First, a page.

An exciting new merger to help eradicate Global Poverty
Efforts to end extreme poverty will be taken to a new level with the merger of two of the longest established international development charities in Northern Ireland and the Republic of Ireland.
War on Want Northern Ireland, which has 13 charity shops, are to formally re-launch as ‘Self Help Africa’, following a merger with the Dublin-based development charity. Self Help Africa also has offices in London, Shrewsbury, and New York.
War on Want NI has been active for close to 60 years and is linking up with Self Help Africa to extend the reach and the breath of its work in sub-Saharan Africa, where Self Help Africa is currently helping to improve the lives of close to four million people.
War on Want NI supports agricultural development projects in Uganda and previously in Malawi, while Self Help Africa has projects in each of these countries, as well as farm and enterprise development activities in Kenya, Zambia, Ethiopia and across several countries in West Africa. Self Help Africa merged with Gorta, one of the Republic of Ireland’s longest established overseas agricultural development organisations, in 2014.
The combined organisation will have a total budget of close to £25m in 2018 and will provide agricultural, nutrition and income development support to over four million people in sub-Saharan Africa.
The merger of War on Want NI and Self Help Africa was launched at Belfast City Hall with Claire Hanna MLA, chairperson of the All Party Group on International Development, and former Irish Government Minister Tom Kitt, who is chairperson of Self Help Africa, in attendance.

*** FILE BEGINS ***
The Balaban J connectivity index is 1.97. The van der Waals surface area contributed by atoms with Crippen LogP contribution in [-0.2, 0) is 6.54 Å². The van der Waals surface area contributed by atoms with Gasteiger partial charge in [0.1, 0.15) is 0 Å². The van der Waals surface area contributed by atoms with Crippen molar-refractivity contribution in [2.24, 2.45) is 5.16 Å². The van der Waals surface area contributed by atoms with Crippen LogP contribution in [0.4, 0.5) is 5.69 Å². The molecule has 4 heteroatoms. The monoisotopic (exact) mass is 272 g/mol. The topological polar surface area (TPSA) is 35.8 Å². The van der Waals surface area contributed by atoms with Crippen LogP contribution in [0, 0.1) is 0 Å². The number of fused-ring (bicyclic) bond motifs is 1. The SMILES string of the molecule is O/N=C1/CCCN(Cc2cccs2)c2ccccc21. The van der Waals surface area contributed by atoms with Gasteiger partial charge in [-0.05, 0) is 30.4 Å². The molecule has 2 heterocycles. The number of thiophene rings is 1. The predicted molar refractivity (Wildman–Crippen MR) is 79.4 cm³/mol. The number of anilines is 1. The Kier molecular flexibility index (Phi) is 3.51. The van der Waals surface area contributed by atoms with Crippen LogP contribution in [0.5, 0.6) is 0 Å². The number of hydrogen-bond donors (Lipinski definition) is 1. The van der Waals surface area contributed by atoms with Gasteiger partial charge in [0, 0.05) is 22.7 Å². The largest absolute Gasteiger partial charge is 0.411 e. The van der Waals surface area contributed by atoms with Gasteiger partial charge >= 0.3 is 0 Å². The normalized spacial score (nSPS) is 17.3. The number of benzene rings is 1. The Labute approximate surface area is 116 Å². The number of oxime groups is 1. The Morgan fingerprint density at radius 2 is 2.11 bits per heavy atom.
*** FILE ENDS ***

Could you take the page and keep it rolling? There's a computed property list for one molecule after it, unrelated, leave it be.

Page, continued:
Siobhan Hanley, Director of War on Want NI said that the merger would provide renewed impetus and new opportunities for the organisation to reach more people, and make a more significant contribution to the work against hunger and poverty in one of the world’s poorest regions. “Both organisations share the same ‘self-help’ approach that provides marginalized farming communities with the resources they need to work their way out of poverty,” she said.
“We have more than 200 fantastic volunteers who are the lifeblood of this charity, and who have been deeply committed down through the years. By coming together with Self Help Africa, we can deliver far more in our efforts to end global poverty, a task that we undertake on behalf of the people of Northern Ireland who support our work,” she added.
As a former Irish Government Minister who was involved in negotiations at the time of the Good Friday Agreement, Tom Kitt said that he knew the power and impact that could be achieved from joint working. “This merger is a practical example of how we can continue to work successfully together to achieve more,” he said.